Mario you just make all this look way to easy.

Finally back to train stuff finished my Atlas GN GP35s last night.

 

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US Army retired

Suncoast Regional Coordinator 

First Florida  Chapter of the MVPA HAZMAT SME(RID,DOD,IATA,ADR,CFR 49)  

 

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Thank you, Ben...right back atcha on the PC boxcar!  Here are a couple shots of the recently-completed L.V. caboose paired up with Baldwin switcher...

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Joe A.

Enjoying this Great Hobby in memory of Dad & Pop...the "original Joe's" responsible for my interest in trains!!

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L & N posted:

First truck of my MTH 44 tonner. New axles, scale 33" wheels, and the sideframes moved in as much as possible.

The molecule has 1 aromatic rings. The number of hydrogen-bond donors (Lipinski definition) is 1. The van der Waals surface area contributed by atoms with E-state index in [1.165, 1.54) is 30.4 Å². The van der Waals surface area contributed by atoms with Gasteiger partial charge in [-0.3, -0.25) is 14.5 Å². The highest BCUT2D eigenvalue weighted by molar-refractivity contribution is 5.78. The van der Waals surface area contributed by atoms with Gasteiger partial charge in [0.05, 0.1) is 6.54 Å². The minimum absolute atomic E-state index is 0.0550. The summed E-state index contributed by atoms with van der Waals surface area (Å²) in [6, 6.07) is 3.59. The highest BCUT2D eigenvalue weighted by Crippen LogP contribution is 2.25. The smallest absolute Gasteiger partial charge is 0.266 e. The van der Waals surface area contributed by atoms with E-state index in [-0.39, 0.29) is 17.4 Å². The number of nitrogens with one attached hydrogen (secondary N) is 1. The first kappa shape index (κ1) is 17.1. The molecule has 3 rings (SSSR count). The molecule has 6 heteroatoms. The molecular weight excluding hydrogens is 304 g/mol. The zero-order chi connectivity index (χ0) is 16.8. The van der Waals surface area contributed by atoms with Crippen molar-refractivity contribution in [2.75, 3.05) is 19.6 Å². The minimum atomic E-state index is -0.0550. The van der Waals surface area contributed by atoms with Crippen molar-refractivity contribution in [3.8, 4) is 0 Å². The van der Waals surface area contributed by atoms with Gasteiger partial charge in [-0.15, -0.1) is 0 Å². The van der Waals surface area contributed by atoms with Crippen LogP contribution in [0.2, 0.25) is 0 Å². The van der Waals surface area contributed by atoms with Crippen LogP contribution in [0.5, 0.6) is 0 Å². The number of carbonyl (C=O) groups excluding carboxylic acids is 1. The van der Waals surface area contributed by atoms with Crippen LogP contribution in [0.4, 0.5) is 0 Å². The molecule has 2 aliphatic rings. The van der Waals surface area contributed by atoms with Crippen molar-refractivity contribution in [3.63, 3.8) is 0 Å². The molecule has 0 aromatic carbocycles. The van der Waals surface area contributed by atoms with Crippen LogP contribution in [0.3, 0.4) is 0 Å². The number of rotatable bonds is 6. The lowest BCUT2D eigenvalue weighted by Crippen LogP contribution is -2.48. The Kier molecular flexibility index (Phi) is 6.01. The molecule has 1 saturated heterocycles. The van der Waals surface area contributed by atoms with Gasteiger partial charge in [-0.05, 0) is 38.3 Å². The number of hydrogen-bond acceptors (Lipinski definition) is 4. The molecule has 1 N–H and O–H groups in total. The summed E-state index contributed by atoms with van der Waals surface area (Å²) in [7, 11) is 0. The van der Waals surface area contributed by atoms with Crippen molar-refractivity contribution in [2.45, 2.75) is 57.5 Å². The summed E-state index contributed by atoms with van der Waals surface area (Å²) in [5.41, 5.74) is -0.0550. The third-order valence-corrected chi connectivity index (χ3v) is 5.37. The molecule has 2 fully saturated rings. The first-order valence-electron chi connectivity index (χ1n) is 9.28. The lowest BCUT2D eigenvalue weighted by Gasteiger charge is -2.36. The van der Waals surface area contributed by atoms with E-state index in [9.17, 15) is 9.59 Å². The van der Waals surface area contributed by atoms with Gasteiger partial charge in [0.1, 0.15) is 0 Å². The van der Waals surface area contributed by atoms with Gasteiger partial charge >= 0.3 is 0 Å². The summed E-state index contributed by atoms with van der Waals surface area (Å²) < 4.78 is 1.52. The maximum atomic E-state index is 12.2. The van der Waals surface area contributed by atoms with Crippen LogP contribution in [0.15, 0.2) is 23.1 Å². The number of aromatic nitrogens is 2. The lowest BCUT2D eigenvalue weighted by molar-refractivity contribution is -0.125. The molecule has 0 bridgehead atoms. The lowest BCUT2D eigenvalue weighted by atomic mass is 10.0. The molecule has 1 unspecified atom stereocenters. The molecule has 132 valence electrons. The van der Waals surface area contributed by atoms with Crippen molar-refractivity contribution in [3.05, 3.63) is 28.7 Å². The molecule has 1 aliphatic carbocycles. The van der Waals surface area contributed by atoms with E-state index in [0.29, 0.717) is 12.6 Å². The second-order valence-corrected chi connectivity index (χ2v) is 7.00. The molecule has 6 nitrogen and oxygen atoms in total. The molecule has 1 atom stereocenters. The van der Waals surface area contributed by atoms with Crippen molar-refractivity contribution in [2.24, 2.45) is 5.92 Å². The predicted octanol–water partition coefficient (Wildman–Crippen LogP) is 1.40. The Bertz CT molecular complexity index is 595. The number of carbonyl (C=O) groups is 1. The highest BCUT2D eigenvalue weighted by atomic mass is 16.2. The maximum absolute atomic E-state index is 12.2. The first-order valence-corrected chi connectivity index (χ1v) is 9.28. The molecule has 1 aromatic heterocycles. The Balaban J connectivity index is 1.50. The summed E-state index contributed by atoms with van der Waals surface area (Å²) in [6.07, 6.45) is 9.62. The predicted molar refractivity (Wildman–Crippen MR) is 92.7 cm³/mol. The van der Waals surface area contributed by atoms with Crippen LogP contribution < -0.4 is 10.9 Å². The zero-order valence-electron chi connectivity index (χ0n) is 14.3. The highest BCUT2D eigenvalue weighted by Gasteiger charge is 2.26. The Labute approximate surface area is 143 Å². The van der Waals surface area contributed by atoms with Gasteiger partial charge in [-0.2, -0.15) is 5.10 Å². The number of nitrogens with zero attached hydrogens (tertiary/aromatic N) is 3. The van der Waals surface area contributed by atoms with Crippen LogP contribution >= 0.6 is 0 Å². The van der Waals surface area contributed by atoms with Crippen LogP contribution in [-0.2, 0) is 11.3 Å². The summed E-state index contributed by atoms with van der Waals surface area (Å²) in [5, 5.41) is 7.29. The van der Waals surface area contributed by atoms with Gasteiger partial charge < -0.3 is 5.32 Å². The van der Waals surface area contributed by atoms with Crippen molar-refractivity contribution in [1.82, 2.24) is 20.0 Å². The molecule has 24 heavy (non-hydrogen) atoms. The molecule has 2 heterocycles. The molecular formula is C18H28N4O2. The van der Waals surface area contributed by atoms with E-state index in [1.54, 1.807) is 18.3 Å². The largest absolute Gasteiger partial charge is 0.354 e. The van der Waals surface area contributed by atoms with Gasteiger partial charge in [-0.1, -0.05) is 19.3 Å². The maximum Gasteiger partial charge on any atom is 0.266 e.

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Could you share how you did this? I run 2 rail and skipped this engine because it didn't look easy to convert.

" on Sour mash and cheap wine " ??

Why go back to DCC when I have DCS!

Nice work Ben & Steve!  Thanks for posting it here.

The next project up on my to-do list is to turn this MTH B&O Jordan Spreader...

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...into one that more closely resembles this Jersey Central one...

CNJ Jordan Spreader #93000 #1CNJ Jordan Spreader 93000 #2

I'll post progress photos in this thread.

Joe A.

Enjoying this Great Hobby in memory of Dad & Pop...the "original Joe's" responsible for my interest in trains!!

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Engineer-Joe posted:

Could you share how you did this? I run 2 rail and skipped this engine because it didn't look easy to convert.